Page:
When creating these images I exposed for the windows, letting their surroundings go dark. In fact, in post processing I tried to assure the background was as dark as possible, letting the details of the windows stand out. With today’s cameras I could have exposed in such a way as to capture both the light shining through the windows and some details in the surroundings within the Cathedral. And that might have made for some nice images. But I wanted to focus exclusively on the windows, so I exposed accordingly. Try both if you ever photograph in a building with stained glass windows. See which you prefer.

The depth of field wasn’t very important as the entire window should largely be at the same distance. So the aperture wasn’t critical. I was experimenting when creating these images, so I chose apertures anywhere from f/4 to f/10. Be careful, though, to try to orient the camera parallel to the windows to avoid distortion.

I was using a tripod so the shutter speed wasn’t important. And for this reason I chose the lowest ISO my camera supported to keep noise as low as possible, especially since I was shooting in a dark environment.

I was standing on one side of the Cathedral photographing windows on the opposite side. Because of the distance I was using a 70-200mm lens at focal lengths between 100 - 150mm. This lens was perfect for the windows, but I’d highly recommend also bringing a very wide angle lens to capture sweeping interior images.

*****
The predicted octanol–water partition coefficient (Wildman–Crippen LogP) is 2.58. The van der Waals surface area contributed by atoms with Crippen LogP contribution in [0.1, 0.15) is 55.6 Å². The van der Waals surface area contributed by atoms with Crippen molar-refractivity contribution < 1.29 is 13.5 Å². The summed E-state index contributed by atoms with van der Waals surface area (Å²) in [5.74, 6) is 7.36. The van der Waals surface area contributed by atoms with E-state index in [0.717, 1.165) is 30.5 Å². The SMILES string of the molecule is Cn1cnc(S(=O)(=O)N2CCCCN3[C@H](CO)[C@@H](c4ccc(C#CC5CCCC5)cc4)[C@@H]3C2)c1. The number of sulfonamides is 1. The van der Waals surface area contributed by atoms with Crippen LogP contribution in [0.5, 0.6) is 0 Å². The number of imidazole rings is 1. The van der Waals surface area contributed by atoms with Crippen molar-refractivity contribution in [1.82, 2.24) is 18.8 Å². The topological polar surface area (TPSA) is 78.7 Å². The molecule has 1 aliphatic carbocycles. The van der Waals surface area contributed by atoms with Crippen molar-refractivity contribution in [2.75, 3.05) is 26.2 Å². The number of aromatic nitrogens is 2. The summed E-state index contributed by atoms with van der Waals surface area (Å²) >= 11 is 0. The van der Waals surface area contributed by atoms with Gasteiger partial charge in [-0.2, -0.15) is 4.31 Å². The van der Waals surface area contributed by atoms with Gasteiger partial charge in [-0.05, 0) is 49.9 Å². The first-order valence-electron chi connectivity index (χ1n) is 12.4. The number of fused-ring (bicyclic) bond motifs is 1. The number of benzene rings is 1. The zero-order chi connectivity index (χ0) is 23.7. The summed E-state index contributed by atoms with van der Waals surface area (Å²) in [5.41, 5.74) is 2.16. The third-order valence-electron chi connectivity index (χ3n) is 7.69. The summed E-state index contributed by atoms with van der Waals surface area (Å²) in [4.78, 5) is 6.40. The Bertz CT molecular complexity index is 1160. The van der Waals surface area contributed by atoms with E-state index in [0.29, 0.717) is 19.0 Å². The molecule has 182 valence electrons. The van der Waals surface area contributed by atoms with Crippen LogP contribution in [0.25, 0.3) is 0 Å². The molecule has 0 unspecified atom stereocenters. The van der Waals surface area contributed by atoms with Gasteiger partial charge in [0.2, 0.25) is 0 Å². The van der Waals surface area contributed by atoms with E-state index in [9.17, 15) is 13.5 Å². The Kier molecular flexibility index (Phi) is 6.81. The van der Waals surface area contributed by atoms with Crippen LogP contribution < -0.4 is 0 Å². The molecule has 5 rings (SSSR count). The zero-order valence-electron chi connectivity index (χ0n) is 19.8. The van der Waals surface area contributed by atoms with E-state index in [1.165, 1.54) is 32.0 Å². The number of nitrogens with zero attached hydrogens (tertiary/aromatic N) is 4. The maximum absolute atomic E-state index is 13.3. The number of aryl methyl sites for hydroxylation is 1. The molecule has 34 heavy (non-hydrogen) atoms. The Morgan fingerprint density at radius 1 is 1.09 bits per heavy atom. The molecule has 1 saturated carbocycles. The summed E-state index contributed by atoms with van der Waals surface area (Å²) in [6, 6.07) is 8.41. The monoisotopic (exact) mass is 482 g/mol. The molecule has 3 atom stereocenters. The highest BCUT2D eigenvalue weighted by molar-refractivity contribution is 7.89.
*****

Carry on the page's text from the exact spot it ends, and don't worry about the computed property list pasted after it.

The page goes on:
Stained glass from Washington National Cathedral.

I’d like to return to the Cathedral one day and photograph more of it. I’d like to see what the stained glass looks like in different light, and how this affects the interior of the building. And I would like to capture wide angle views of the interior of the Cathedral.

I’d highly recommend a visit if you’re ever in Washington, D.C. We visited the Cathedral as part of a Washington Photo Safari, which took us through portions of the Cathedral not typically open to the public.

If you do visit the Cathedral leave a comment below and let me know about your trip.